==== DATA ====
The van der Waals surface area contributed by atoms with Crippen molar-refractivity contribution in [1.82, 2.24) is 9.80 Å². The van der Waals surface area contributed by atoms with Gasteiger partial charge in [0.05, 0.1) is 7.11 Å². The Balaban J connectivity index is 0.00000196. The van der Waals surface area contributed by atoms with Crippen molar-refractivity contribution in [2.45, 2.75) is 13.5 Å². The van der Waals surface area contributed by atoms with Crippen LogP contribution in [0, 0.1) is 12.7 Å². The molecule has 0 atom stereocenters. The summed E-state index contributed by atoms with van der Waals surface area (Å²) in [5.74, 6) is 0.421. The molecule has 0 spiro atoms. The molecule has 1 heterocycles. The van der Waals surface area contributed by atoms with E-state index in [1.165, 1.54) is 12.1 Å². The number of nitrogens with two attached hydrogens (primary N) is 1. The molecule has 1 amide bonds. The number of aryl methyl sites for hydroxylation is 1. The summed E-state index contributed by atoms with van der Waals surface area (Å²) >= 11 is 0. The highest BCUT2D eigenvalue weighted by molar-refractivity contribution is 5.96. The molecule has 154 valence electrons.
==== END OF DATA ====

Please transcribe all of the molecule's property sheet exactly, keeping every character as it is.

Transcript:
The van der Waals surface area contributed by atoms with Crippen molar-refractivity contribution in [1.82, 2.24) is 9.80 Å². The van der Waals surface area contributed by atoms with Gasteiger partial charge in [0.05, 0.1) is 7.11 Å². The Balaban J connectivity index is 0.00000196. The van der Waals surface area contributed by atoms with Crippen molar-refractivity contribution in [2.45, 2.75) is 13.5 Å². The van der Waals surface area contributed by atoms with Crippen LogP contribution in [0, 0.1) is 12.7 Å². The molecule has 0 atom stereocenters. The summed E-state index contributed by atoms with van der Waals surface area (Å²) in [5.74, 6) is 0.421. The molecule has 0 spiro atoms. The molecule has 1 heterocycles. The van der Waals surface area contributed by atoms with E-state index in [1.165, 1.54) is 12.1 Å². The number of nitrogens with two attached hydrogens (primary N) is 1. The molecule has 1 amide bonds. The number of aryl methyl sites for hydroxylation is 1. The summed E-state index contributed by atoms with van der Waals surface area (Å²) >= 11 is 0. The highest BCUT2D eigenvalue weighted by molar-refractivity contribution is 5.96. The molecule has 154 valence electrons.